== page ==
At 5pm we forced ourselves out of our sun loungers and gathered for some sightseeing. Grace didn't join us, and Mark only just made it as they'd been sick for the whole day. Thankfully for us, our sore throats and fever hadn't eventuated into anything much and we were on the mend (medicated with white rum and arrack!).

We drove to the Commonwealth War Cemetery for soldiers who died in Trinco in WWII. It was a calm little block that had been beautifully maintained, with neat rows of grey headstones. We had a very happy dog welcome us with a big grin and the waggliest of tails. He lived next door with the caretaker and clearly knew how to work the tourists for pats, even cheekily asking for a tummy rub!

We then drove through the rural outskirts of Trinco to the Kanniya Hot Wells. Seven hot springs have been tapped into seven square wells, which interestingly have different temperatures. Again, as with the Kantarodai Ruins we visited in Jaffna, there is a tug of war about the origins of these wells. Both the Hindus and the Buddhists wish to claim it as their own, and wipe out any other history. Apparently to approach this scientifically and find the truth, is not on anyone’s agenda. To me it’s quite feasible that both religions have claim to it over different periods of time, however in a country where everything is driven by race and religion, I don’t think there’s space for objectivity. Regardless of its origins, the wells were very popular with locals who flock to the supposed therapeutic water. I assume the water had some mineral content, but I couldn’t detect any mineral (i.e. pongy) smell.

While driving back to Trinco and trying to get to Fort Frederick, we passed a high level of army personnel and had to detour due to road closures. Apparently the President was in town. However we later learned that Trinco always had a high military presence because its strategic port has been, and still is, of great international interest. It's the world’s deepest natural harbour, and has been fought over by many countries for control of a crucial point in both trade routes and war activities.

Fort Frederick sits very strategically at the neck of a narrow peninsula. Like other forts in the country, it was initially built by the Portuguese and added on to by the Dutch. Now the dilapidated fort is occupied by the Sri Lankan army. We walked past the rather ramshackle army buildings and on to Koneswaram Kovil, an ancient Hindu place of worship that likely dated back to 400 BC. Very dramatically, it sits right on the edge of cliffs, with portions of it built into large rocky boulders. The location of the temple inside a fort seemed odd until I read the history. The Portuguese ransacked and demolished the original temple, with religious iconography thrown into the sea. They then used stone and other building materials from the destroyed temple to build the fort on the peninsula. And not coincidently, the new fort also cleverly blocked access to the very holy Hindu site. The current temple was rebuilt in the 20th century.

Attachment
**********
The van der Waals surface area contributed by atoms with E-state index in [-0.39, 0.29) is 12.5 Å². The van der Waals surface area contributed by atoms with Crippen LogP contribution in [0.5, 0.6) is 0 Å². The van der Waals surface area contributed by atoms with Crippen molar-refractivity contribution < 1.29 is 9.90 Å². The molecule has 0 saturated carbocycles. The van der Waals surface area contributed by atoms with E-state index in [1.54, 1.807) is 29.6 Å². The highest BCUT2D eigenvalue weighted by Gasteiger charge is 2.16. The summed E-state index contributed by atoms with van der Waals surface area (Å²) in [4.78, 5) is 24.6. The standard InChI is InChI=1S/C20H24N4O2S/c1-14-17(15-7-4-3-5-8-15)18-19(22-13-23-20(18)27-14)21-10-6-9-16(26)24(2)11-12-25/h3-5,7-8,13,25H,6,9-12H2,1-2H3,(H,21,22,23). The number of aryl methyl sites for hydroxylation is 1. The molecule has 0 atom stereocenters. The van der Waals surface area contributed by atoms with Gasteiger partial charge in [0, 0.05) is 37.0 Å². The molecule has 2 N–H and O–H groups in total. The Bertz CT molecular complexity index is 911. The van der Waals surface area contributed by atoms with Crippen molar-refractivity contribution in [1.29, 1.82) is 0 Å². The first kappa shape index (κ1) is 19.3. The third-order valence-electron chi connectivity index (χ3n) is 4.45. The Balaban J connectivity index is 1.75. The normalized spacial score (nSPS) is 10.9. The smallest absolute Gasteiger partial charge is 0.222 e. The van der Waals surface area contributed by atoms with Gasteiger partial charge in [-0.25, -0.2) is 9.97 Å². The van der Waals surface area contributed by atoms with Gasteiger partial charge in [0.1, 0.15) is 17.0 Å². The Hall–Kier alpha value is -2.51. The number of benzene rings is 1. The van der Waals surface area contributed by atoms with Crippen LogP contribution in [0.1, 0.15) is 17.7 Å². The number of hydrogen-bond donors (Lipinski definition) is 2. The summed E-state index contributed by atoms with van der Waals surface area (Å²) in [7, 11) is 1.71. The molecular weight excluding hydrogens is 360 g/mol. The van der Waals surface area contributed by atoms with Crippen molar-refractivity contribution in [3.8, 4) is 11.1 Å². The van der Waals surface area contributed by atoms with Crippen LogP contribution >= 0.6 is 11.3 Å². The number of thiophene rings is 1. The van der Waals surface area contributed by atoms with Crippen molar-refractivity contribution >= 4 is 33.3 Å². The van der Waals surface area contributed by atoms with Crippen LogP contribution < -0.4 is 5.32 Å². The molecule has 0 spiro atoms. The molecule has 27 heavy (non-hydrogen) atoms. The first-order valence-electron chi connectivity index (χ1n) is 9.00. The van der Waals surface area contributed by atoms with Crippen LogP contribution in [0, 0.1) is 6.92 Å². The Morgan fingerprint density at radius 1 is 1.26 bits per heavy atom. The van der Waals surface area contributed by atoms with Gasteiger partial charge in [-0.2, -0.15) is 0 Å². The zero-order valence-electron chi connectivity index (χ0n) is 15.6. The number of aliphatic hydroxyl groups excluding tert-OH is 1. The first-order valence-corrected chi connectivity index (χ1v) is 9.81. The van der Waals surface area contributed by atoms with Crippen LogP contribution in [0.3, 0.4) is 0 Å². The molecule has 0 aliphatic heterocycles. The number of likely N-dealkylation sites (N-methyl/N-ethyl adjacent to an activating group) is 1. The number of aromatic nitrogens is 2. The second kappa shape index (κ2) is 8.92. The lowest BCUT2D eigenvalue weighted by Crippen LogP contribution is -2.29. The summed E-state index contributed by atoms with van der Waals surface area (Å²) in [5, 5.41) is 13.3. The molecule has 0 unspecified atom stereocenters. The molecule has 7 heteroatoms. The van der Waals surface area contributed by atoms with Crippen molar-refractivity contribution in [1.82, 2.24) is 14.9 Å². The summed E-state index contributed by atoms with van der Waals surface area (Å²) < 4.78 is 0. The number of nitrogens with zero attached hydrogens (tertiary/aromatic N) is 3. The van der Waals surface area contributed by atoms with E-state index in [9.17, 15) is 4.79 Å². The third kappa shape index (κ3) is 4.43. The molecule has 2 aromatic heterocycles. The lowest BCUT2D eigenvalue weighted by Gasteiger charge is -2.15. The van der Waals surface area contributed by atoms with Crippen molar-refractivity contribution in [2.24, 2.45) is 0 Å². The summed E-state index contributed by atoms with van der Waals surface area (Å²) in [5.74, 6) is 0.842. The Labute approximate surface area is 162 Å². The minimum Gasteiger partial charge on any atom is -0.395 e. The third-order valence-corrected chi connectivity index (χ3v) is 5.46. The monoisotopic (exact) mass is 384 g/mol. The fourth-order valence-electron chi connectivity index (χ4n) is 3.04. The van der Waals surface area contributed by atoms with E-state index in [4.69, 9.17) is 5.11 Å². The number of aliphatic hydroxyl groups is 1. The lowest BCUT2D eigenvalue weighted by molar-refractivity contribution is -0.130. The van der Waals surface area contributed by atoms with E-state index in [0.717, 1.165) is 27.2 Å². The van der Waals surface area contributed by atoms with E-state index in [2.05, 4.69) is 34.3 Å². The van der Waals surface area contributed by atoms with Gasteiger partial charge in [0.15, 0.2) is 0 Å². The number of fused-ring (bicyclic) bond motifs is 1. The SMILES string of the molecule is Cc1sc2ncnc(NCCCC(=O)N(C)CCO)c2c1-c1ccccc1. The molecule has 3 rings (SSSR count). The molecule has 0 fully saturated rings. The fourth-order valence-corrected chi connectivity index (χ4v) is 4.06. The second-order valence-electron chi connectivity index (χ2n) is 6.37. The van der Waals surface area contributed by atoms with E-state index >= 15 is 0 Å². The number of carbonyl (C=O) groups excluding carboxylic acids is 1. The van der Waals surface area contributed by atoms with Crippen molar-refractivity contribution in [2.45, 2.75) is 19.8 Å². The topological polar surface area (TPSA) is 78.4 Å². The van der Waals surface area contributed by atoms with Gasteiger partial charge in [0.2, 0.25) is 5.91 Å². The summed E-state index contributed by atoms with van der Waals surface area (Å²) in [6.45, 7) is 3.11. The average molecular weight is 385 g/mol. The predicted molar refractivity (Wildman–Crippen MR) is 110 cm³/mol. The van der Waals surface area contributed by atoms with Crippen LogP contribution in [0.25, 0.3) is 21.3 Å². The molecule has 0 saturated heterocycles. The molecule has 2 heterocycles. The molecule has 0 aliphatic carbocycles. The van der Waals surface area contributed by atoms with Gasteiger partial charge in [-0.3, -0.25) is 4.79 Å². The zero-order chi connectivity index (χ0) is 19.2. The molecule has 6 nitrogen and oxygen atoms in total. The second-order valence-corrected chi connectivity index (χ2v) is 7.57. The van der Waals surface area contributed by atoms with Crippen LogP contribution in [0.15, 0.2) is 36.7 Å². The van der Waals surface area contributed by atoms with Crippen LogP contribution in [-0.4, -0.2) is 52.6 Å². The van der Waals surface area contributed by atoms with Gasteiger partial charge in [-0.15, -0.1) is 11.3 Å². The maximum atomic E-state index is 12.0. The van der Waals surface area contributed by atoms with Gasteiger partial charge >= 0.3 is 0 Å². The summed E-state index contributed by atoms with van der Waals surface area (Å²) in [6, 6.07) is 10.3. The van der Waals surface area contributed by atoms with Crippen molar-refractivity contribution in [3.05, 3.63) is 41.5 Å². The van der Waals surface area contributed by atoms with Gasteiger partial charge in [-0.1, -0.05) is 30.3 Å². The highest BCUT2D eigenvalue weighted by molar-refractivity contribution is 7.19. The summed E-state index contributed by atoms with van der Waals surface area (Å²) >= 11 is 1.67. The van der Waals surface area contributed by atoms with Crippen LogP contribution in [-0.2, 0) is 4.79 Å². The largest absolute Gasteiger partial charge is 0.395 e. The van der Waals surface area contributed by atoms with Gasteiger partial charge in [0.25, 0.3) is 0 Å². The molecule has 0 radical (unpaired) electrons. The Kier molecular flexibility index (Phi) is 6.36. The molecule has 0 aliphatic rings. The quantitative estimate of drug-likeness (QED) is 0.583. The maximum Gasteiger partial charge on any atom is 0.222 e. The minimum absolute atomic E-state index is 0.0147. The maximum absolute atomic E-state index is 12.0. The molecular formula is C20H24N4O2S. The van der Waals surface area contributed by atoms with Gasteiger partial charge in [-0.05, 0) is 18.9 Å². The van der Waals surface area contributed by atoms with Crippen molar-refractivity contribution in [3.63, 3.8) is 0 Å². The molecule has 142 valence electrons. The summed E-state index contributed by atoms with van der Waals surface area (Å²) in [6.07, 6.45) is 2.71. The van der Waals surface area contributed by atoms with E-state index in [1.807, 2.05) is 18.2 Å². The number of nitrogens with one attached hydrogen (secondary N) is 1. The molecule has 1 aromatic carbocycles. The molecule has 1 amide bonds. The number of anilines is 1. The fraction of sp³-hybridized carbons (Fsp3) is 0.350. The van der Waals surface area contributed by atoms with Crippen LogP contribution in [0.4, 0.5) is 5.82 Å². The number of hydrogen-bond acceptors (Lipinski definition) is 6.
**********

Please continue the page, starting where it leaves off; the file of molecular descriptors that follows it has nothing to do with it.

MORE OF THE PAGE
The temple was (and now is again) one of the five ancient temples dedicated to Shiva, with the entrance guarded by a colossal Shiva statue that dominated the skyline. The temple was quite busy with lamps being lit and coconuts being broken as offerings. A young man offered us his platter of fruit that he'd just offered to a deity during a religious ceremony. It’s believed that the deity accepts the offering and returns it blessed, and so the offering is then charitably shared among devotees in the temple. The tiny fat bananas were quite tasty, and made me realise that we'd only had snacks for lunch. This temple was very welcoming, and even though it was atmospheric at night, I think I would have preferred to visit it in daylight to fully appreciate its location on cliff tops above the Indian Ocean.

We then drove through the thick of town and braved the huge crowds at an evening festival at the very very vibrant Pathirakali Amman Temple, dedicated to the goddess Kali. The large gopurams (gatehouse towers) were beautifully lit and adorned in fairy lights. We walked through the two shrines, one for Ganesh and the main one for Kali. The shrine interiors were an explosion of colour, sound and human bodies. It was so packed that entering it was reduced to a slow shuffle. Every single centimetre of the walls, ceilings and pillars were crammed with sculptures and paintings, and the many animal representations and deities were painted in a bright rainbow of colours. However we didn’t stay inside the shrines for long as we were mindful of not getting in the way of the people who were praying. We walked around for a little while, being dazzled by the lights and breathing in the scent of floral offerings and incense. As we were leaving we got to see the blessing of the Kali statue before it was taken in procession around the town.